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Flint water charges tossed because of ‘one-man grand jury,’ court says

Gov. Rick Snyder (R), near photos of damaged pipes from Flint, Mich., attends a meeting between local and federal authorities in 2016. (Carlos Barria/Reuters)
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Charges against former Michigan governor Rick Snyder (R) and other government officials linked to the Flint water crisis must be tossed out because of problems with the prosecution that included a “one-man grand jury,” the state’s Supreme Court ruled Tuesday.

Last year, Michigan Attorney General Dana Nessel (D) appointed a group of prosecutors to examine whether crimes were committed when Flint’s water became contaminated with lead and possible Legionella bacteria, which can lead to several health conditions, including Legionnaire’s disease. The prosecution eventually sought an indictment of Snyder on charges of willful neglect of duty, to which he pleaded not guilty.

In its opinion issued Tuesday, the Michigan Supreme Court said a “one-man grand jury” consisting of Genesee-based 7th Circuit Judge David Newblatt “considered the evidence behind closed doors, and then issued indictments against defendants [and] defendants’ cases were assigned to a Genesee Circuit Court judge.”

The court noted that the accused people in one-man grand jury cases are entitled to a preliminary examination before being brought to trial and that the single-person grand jury is not authorized to issue an indictment that would initiate a criminal prosecution.

Laws allowing one-person grand juries were enacted because police agencies are sometimes unable to effectively enforce laws, the justices said, especially when it comes to corruption by government officials.

The unanimous decision sends the case back to the 7th Circuit Court.

Michigan Supreme Court Justice Elizabeth T. Clement recused herself because she had been chief legal counsel for Snyder, who was charged with willful neglect of duty in 2021, according to the Associated Press.

Judge approves over $600 million settlement in Flint water crisis, with children set to benefit

Michigan Solicitor General Fadwa Hammoud said the prosecution of Snyder and others was “not over.”

“We relied upon settled law and the well-established prosecutorial tool of the one-man grand jury, used for decades, to bring forward charges against the nine defendants in the Flint water crisis,” Hammoud said in a news release Tuesday. “We still believe these charges can and will be proven in court.”

Snyder’s legal team said in a statement to The Washington Post that “Nessel’s office egregiously mishandled these cases from the beginning.”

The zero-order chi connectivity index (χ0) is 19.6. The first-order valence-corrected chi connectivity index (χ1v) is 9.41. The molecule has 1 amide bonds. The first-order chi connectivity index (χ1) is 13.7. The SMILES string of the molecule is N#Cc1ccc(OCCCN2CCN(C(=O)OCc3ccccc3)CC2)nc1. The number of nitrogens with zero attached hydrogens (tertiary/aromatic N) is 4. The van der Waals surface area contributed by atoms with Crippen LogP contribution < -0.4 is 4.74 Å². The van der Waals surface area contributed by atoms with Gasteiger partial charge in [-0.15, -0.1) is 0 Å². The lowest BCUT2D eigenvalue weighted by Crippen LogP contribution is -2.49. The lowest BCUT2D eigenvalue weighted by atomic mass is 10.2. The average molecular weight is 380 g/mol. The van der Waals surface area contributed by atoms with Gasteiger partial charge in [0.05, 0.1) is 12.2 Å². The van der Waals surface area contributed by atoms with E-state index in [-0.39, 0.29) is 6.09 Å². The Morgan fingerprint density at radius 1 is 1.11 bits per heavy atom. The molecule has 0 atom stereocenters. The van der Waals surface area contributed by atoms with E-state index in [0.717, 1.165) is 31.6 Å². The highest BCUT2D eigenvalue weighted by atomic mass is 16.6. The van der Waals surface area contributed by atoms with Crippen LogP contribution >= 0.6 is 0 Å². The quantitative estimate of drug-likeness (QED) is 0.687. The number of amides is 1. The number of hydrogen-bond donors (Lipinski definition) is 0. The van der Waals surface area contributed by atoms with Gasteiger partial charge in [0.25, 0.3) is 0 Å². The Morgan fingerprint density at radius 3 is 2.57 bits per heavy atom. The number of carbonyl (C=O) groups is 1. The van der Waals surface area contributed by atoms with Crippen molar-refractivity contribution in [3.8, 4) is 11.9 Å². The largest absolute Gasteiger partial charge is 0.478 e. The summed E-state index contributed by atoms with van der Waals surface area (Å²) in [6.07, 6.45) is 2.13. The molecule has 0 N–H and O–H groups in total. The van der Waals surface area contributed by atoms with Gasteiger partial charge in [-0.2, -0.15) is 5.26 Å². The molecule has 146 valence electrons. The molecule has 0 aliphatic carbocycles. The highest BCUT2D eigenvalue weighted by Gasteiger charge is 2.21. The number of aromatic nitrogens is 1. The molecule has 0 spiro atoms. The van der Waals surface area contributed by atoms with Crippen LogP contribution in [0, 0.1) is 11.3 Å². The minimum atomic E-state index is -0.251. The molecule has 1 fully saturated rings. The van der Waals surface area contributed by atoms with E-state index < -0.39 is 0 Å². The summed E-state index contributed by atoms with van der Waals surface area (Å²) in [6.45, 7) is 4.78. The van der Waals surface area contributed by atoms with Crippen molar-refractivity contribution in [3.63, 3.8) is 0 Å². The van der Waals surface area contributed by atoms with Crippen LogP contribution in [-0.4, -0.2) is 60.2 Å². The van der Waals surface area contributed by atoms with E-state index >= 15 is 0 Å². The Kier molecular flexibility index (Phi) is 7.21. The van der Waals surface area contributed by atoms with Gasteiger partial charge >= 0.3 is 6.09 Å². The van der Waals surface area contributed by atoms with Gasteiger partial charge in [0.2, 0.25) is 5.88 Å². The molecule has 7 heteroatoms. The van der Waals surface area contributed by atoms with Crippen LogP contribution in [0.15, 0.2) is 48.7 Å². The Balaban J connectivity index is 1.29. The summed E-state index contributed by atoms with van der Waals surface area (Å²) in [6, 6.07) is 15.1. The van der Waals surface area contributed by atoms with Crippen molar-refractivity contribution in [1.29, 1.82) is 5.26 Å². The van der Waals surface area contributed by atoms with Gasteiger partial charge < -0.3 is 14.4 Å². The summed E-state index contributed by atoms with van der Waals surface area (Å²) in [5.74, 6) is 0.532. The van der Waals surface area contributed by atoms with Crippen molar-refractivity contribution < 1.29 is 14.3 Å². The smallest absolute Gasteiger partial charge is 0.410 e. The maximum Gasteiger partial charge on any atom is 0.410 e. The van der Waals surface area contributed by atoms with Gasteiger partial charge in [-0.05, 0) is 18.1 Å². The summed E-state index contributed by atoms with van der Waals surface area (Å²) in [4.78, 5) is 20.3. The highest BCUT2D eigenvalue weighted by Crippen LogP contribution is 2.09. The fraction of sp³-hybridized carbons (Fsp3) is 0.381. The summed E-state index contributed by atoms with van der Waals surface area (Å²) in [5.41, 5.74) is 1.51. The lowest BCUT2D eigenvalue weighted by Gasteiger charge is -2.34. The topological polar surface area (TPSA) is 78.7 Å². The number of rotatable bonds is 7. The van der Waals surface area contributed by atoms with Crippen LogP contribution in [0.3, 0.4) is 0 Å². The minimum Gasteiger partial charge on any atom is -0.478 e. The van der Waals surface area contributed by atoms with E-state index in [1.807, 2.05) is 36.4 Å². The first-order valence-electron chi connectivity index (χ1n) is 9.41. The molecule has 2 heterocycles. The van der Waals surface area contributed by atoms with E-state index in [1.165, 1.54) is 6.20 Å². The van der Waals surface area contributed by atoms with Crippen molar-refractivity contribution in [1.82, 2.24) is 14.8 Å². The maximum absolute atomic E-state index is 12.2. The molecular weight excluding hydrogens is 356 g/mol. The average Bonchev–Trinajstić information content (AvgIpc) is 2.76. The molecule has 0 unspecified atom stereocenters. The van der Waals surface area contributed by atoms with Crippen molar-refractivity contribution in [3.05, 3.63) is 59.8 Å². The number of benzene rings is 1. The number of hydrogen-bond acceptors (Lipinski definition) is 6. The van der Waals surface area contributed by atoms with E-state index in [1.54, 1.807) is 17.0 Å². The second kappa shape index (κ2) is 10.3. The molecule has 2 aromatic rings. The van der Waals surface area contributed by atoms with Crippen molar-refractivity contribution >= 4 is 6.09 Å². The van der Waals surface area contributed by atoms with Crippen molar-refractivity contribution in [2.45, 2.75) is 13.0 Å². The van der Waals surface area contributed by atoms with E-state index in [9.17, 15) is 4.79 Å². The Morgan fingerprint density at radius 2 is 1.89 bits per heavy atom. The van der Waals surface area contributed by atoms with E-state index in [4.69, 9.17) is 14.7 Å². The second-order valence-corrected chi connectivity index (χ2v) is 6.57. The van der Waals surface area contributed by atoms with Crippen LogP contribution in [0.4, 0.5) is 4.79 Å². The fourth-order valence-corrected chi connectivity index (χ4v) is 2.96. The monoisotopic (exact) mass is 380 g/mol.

“As the Michigan Supreme Court makes clear, these prosecutions of Governor Snyder and the other defendants were never about seeking justice for the citizens of Flint,” the statement said. “We will be moving immediately to dismiss all criminal charges against Governor Snyder based on today’s unequivocal and scathing Supreme Court ruling.”

In a 2016 State of the State address, Snyder apologized to residents of Flint, telling them all forms of government had failed them and informing them that “the buck stops with me.”

Snyder vowed to fix the water crisis.

Residents had complained about toxic water for more than a year before Snyder publicly acknowledged that the water was contaminated, an Intercept and Detroit Metro Times investigation found.

Flint has replaced over 10,000 lead pipes. Earning back trust is proving harder.

Nick Lyon, a former Department of Health and Human Services director, was among the defendants in Tuesday’s ruling. He said in a statement via his attorney, Chip Chamberlain, that the Michigan Supreme Court ruling marked a “victory for public service” in the state.

“State employees should not be prosecuted or demonized for just doing their job,” Lyon said. “It is a great injustice to allow politicians — acting in their own interests — to sacrifice government servants who are performing their roles in good faith under difficult circumstances.”

Former state health department manager Nancy Peeler and former Snyder adviser Richard Baird were indicted as well. Neither immediately responded to requests for comment Tuesday afternoon.

The Supreme Court ruling also said the 7th Circuit Court made a number of errors that included denying defendants the right to motion for dismissal.

The justices wrote that a preliminary investigation is a critical screening device to ensure that there are grounds for a person to face criminal charges. Not doing so undermines basic notions of fairness, the court wrote.

“The prosecution cannot cut corners — here, by not allowing defendants a preliminary examination as statutorily guaranteed — in order to prosecute defendants more efficiently,” the court said. “The criminal prosecutions provide historical context for this consequential moment in history, and future generations will look to the record as a critical and impartial answer in determining what happened in Flint.”

The city is still dealing with the effects of deadly tainted river water that was sent to homes in a cost-saving measure. A dozen people died of a Legionnaire’s outbreak in 2014, though a 2019 investigation found that the death toll was probably much higher.

Kim Bellware and Brady Dennis contributed to this report.